Details of the Department's operations are published in its annual review and resource accounts, which are laid before Parliament every year and can be found on ECGD's website at www.ecgd.gov.uk/index/pr_home/pi_ar.htm.
Norman Lamb: To ask the Secretary of State for Trade and Industry if he will place in the Library the response made by the Export Credits Guarantee Agency to the Berne Union Survey on Agent's Commissions, published in April. 
Mr. Anthony Wright: To ask the Secretary of State for Trade and Industry how many injuries resulting from fireworks there have been in (a) Norfolk, (b) the East of England, (c) England and (d) the United Kingdom in each of the last five years. 
|(a) Norfolk||not available|
|(b) East of England|
|(d) United Kingdom|
Malcolm Wicks: With a share of over 15 per cent. of the world's proven reserves of natural gas, Iran has the potential to become an increasingly important gas producer. Whether Iranian gas might at some point in the future supply the UK market would depend on Iranian production and export policies, and be a matter for commercial operators who have every incentive to make their own assessment of the merits of supplies from different countries.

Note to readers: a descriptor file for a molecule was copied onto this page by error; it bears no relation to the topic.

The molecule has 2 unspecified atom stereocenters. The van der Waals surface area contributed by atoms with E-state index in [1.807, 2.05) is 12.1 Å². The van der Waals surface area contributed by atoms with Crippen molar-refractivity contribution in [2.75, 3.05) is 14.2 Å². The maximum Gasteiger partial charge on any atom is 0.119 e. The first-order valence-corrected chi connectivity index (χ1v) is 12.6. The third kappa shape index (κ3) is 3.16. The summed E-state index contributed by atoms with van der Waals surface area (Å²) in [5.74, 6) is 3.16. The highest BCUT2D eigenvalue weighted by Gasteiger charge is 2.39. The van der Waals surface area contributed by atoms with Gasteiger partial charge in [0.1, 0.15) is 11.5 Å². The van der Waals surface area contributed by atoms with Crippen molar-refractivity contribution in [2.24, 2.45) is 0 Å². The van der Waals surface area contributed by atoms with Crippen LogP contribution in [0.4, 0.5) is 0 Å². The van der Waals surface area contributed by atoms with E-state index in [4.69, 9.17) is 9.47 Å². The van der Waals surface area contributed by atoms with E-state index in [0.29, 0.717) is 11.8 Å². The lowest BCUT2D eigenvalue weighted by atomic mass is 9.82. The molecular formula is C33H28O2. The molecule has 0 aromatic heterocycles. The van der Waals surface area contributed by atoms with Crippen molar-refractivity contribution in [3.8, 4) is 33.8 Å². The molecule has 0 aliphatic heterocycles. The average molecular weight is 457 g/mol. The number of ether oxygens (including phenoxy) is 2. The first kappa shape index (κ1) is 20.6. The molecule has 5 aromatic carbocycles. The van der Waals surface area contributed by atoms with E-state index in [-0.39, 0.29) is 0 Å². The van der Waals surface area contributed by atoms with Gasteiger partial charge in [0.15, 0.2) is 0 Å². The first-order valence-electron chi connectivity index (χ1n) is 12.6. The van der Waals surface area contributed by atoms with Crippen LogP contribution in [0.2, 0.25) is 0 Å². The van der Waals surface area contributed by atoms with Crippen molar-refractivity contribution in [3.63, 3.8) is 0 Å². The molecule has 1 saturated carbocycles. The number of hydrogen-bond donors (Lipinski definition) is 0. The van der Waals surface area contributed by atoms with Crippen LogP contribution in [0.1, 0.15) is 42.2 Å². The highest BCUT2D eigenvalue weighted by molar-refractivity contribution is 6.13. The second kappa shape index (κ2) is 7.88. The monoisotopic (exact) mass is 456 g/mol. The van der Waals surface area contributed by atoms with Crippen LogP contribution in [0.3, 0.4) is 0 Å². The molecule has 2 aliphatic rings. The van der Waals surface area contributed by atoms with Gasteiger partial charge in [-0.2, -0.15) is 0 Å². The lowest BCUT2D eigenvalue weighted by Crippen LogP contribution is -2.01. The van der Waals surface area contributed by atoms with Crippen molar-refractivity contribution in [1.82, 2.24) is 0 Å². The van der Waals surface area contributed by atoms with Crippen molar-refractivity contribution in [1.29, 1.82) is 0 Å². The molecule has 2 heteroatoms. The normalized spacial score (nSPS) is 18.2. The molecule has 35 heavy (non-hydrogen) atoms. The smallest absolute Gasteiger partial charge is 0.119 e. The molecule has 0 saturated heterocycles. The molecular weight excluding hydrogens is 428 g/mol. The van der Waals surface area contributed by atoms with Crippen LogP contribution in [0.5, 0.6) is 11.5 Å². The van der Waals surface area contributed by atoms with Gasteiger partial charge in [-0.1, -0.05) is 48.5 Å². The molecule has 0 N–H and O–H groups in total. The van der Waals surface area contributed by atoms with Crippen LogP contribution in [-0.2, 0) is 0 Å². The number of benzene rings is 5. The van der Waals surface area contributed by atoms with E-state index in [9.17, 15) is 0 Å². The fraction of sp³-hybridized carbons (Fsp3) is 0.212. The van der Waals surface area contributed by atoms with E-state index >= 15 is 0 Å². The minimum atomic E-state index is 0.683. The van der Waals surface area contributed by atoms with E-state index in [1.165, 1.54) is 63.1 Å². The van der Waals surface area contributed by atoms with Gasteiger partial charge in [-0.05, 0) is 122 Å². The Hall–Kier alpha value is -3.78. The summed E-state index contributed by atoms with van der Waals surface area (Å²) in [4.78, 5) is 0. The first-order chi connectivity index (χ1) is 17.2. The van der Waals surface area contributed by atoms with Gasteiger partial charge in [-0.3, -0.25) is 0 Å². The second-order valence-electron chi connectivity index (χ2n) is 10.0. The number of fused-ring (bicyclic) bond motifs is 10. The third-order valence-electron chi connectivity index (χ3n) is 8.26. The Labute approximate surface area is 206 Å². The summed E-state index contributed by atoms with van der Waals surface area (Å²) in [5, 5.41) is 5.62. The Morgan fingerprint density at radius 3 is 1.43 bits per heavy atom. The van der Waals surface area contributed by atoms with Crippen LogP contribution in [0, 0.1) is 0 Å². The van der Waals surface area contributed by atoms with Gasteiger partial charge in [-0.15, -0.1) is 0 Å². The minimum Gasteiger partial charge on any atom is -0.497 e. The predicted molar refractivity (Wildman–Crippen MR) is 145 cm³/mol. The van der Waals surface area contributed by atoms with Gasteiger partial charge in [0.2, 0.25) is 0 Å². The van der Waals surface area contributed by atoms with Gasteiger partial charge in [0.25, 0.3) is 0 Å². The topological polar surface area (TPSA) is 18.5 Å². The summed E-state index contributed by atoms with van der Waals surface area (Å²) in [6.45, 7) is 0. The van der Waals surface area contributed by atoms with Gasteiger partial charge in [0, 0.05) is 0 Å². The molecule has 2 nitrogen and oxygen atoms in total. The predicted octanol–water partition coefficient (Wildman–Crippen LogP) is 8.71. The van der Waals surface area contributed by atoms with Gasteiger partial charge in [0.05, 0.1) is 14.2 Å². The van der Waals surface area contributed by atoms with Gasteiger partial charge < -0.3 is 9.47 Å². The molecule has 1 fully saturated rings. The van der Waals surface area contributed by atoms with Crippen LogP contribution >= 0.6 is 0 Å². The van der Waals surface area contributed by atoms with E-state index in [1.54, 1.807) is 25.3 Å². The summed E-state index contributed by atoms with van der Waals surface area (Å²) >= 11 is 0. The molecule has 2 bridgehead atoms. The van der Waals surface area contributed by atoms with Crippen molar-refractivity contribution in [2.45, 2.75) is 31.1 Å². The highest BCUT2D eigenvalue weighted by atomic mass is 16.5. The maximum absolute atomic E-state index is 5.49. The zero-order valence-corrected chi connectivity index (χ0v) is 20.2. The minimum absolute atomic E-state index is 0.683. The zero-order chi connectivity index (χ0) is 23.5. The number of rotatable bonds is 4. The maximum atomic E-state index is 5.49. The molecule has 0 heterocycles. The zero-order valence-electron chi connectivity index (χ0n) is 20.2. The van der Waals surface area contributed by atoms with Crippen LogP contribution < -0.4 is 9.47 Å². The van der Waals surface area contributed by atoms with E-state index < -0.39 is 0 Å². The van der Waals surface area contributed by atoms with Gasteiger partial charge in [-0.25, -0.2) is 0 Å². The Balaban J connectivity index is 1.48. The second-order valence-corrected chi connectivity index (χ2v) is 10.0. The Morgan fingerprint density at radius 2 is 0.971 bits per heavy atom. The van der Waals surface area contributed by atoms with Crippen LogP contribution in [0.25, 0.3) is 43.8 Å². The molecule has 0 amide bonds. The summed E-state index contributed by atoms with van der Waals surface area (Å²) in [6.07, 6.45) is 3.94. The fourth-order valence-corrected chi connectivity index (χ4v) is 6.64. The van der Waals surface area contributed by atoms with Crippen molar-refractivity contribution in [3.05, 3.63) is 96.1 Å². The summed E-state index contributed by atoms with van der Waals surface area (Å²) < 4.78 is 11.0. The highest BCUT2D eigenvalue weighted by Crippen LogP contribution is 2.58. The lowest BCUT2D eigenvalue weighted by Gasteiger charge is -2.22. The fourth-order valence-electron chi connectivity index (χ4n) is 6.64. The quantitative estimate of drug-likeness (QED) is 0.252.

Norman Lamb: To ask the Secretary of State for Trade and Industry what steps his Department is taking to identify (a) which businesses are likely to be most affected by a shortfall in gas supplies and (b) the impact of any shortfall on such businesses; what measures his Department is considering to address such concerns; and if he will make a statement.